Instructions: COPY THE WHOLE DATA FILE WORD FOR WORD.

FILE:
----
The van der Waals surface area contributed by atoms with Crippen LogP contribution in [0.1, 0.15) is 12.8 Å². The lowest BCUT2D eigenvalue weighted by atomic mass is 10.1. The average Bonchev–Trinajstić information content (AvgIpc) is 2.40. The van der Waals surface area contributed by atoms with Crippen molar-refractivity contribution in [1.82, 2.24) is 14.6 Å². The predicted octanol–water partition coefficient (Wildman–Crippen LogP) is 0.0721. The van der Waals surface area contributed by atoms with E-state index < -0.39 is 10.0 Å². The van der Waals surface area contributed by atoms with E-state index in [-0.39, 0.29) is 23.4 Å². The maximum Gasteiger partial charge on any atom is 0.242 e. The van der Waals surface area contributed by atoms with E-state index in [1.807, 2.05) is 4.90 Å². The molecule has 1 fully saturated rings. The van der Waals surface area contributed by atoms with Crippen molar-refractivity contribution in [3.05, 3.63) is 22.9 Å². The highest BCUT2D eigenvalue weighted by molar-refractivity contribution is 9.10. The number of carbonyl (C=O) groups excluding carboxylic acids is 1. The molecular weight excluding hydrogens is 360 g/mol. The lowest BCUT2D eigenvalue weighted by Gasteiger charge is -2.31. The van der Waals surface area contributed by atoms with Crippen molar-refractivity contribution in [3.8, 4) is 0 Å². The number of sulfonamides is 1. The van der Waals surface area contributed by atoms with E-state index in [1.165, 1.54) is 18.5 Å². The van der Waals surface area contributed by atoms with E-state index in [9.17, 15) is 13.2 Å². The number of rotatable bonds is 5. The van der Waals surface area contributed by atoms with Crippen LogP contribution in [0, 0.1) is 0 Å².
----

The van der Waals surface area contributed by atoms with Crippen LogP contribution in [0.1, 0.15) is 12.8 Å². The lowest BCUT2D eigenvalue weighted by atomic mass is 10.1. The average Bonchev–Trinajstić information content (AvgIpc) is 2.40. The van der Waals surface area contributed by atoms with Crippen molar-refractivity contribution in [1.82, 2.24) is 14.6 Å². The predicted octanol–water partition coefficient (Wildman–Crippen LogP) is 0.0721. The van der Waals surface area contributed by atoms with E-state index < -0.39 is 10.0 Å². The van der Waals surface area contributed by atoms with E-state index in [-0.39, 0.29) is 23.4 Å². The maximum Gasteiger partial charge on any atom is 0.242 e. The van der Waals surface area contributed by atoms with E-state index in [1.807, 2.05) is 4.90 Å². The molecule has 1 fully saturated rings. The van der Waals surface area contributed by atoms with Crippen molar-refractivity contribution in [3.05, 3.63) is 22.9 Å². The highest BCUT2D eigenvalue weighted by molar-refractivity contribution is 9.10. The number of carbonyl (C=O) groups excluding carboxylic acids is 1. The molecular weight excluding hydrogens is 360 g/mol. The lowest BCUT2D eigenvalue weighted by Gasteiger charge is -2.31. The van der Waals surface area contributed by atoms with Crippen molar-refractivity contribution in [3.8, 4) is 0 Å². The number of sulfonamides is 1. The van der Waals surface area contributed by atoms with E-state index in [1.165, 1.54) is 18.5 Å². The van der Waals surface area contributed by atoms with E-state index in [9.17, 15) is 13.2 Å². The number of rotatable bonds is 5. The van der Waals surface area contributed by atoms with Crippen LogP contribution in [0, 0.1) is 0 Å².